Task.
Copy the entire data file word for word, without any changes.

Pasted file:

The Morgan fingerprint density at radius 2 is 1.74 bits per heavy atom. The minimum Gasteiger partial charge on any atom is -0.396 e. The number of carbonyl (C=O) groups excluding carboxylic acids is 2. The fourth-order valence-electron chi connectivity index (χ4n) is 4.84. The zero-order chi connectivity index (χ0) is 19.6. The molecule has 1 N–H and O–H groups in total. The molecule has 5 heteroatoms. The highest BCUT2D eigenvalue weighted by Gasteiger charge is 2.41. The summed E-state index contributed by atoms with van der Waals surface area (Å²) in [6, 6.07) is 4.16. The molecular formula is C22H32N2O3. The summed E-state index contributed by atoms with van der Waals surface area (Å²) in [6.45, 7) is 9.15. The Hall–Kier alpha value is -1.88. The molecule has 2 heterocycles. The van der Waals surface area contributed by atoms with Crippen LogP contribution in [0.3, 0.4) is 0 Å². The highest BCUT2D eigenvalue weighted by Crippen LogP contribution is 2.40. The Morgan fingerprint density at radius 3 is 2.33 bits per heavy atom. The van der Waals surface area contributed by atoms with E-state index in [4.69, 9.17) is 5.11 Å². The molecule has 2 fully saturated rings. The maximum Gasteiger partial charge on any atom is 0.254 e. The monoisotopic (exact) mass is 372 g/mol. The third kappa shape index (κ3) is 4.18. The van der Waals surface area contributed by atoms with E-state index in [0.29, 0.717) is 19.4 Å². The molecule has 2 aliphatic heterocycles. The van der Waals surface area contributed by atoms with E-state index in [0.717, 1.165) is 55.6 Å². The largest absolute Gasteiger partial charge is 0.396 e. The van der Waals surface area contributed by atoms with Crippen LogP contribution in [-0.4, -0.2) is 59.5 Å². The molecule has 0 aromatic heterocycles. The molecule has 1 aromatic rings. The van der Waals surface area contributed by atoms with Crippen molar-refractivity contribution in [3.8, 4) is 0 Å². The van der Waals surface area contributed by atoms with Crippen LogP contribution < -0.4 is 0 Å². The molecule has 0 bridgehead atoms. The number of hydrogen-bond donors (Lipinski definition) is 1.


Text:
The Morgan fingerprint density at radius 2 is 1.74 bits per heavy atom. The minimum Gasteiger partial charge on any atom is -0.396 e. The number of carbonyl (C=O) groups excluding carboxylic acids is 2. The fourth-order valence-electron chi connectivity index (χ4n) is 4.84. The zero-order chi connectivity index (χ0) is 19.6. The molecule has 1 N–H and O–H groups in total. The molecule has 5 heteroatoms. The highest BCUT2D eigenvalue weighted by Gasteiger charge is 2.41. The summed E-state index contributed by atoms with van der Waals surface area (Å²) in [6, 6.07) is 4.16. The molecular formula is C22H32N2O3. The summed E-state index contributed by atoms with van der Waals surface area (Å²) in [6.45, 7) is 9.15. The Hall–Kier alpha value is -1.88. The molecule has 2 heterocycles. The van der Waals surface area contributed by atoms with Crippen LogP contribution in [0.3, 0.4) is 0 Å². The highest BCUT2D eigenvalue weighted by Crippen LogP contribution is 2.40. The Morgan fingerprint density at radius 3 is 2.33 bits per heavy atom. The van der Waals surface area contributed by atoms with E-state index in [4.69, 9.17) is 5.11 Å². The molecule has 2 fully saturated rings. The maximum Gasteiger partial charge on any atom is 0.254 e. The monoisotopic (exact) mass is 372 g/mol. The third kappa shape index (κ3) is 4.18. The van der Waals surface area contributed by atoms with E-state index in [0.29, 0.717) is 19.4 Å². The molecule has 2 aliphatic heterocycles. The van der Waals surface area contributed by atoms with E-state index in [0.717, 1.165) is 55.6 Å². The largest absolute Gasteiger partial charge is 0.396 e. The van der Waals surface area contributed by atoms with Crippen LogP contribution in [-0.4, -0.2) is 59.5 Å². The molecule has 0 aromatic heterocycles. The molecule has 1 aromatic rings. The van der Waals surface area contributed by atoms with Crippen molar-refractivity contribution in [3.8, 4) is 0 Å². The van der Waals surface area contributed by atoms with Crippen LogP contribution < -0.4 is 0 Å². The molecule has 0 bridgehead atoms. The number of hydrogen-bond donors (Lipinski definition) is 1.